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Algebraic geometry predicts a degree 2 branched cover from an elliptic curve to the projective line. What does this map look like topologically?

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The Weierstrass pe-function will do. –  Anweshi Feb 3 '10 at 21:27

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One example: lay your $g$-holed torus $T$ out flat and draw a line the long way through each hole. It hits the torus in $2g + 2$ points. Consider the 180 degree rotation $w$ through that line. Now consider the space $T/w$ formed by identifying two points $P$ and $Q$ if $P = wQ$ (since $w^2 = 1$ we also have $Q = wP$). I claim that it's not too hard to see that $T/w$ is isomorphic to the projective line, and the $2g+2$ points which hit the line are the ramification points.

edit: This is of course more general than you were asking, but the picture is completely general when you're talking about topology.

edit 2: A picture of this (albeit approached from the perspective of starting on the projective line and cutting slits) can be found in section 20e of Fulton's Algebraic Topology book.

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An elliptic curve is an abelian group. The quotient with respect to the equivalence relation $x\sim -x$ is a genus 0 curve. The branched cover is the projection to the quotient and the singular points are the 4 points of order 2 on the curve.

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This quotient is not a torus? –  Anweshi Feb 3 '10 at 19:22
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Anweshi -- applying Riemann-Hurwitz we get the Euler characteristic of the quotient: it is (0-4)/2+4=2 (since the images of all singular points are distinct). –  algori Feb 3 '10 at 19:25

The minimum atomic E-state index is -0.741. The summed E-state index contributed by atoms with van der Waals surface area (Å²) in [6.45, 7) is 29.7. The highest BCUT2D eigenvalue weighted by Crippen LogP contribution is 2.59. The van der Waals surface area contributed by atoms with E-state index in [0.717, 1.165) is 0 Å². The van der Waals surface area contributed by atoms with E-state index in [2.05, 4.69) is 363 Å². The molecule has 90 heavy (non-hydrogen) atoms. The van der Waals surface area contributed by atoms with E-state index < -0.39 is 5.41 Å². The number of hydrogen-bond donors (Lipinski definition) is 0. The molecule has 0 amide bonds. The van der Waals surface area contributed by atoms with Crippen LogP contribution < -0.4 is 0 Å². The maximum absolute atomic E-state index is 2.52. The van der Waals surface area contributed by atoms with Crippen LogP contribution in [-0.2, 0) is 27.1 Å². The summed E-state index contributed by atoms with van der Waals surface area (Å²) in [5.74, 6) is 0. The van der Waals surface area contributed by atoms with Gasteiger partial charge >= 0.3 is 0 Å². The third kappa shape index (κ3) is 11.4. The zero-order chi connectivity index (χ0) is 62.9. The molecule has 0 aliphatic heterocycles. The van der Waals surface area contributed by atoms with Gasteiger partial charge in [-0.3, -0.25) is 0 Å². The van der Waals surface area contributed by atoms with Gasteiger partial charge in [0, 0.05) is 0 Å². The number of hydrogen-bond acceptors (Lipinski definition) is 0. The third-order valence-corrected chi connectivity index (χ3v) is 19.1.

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By the way, the Euler characteristic of the quotient by the hyperelliptic involution described in the stankewicz's answer can also be computed using Riemann-Hurwitz: we get ((2-2g)-(2+2g))/2+2+2g=2. –  algori Feb 3 '10 at 19:31

If your elliptic curve is $\{(x,y)~|~y^2=x^3 + ax + b\}$ then take the projection $(x,y) \to x$. This has 4 branch points at the 3 roots of $x^3 + ax + b$ and $\infty$. From this perspective, it's easier to see the resulting $\mathbb{CP}^1$, and harder to see that the elliptic curve is a topological torus.

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You can do a reverse construction: start with a sphere without 4 points; now add two points over each one in such a way that every time you go around one hole the two points get interchanged.

The same Riemann-Hurwitz calculation guarantees that you get a torus. If you have complex structure on you sphere without 4 points you get one on top as well; a beautiful fact is that you get all complex structures on a torus — in other words, all elliptic curves over $\mathbb C$ — that way.

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Cover of Francis' "A topological picturebook". (I've linked to the correct edition - the new edition has a different picture on the cover.)

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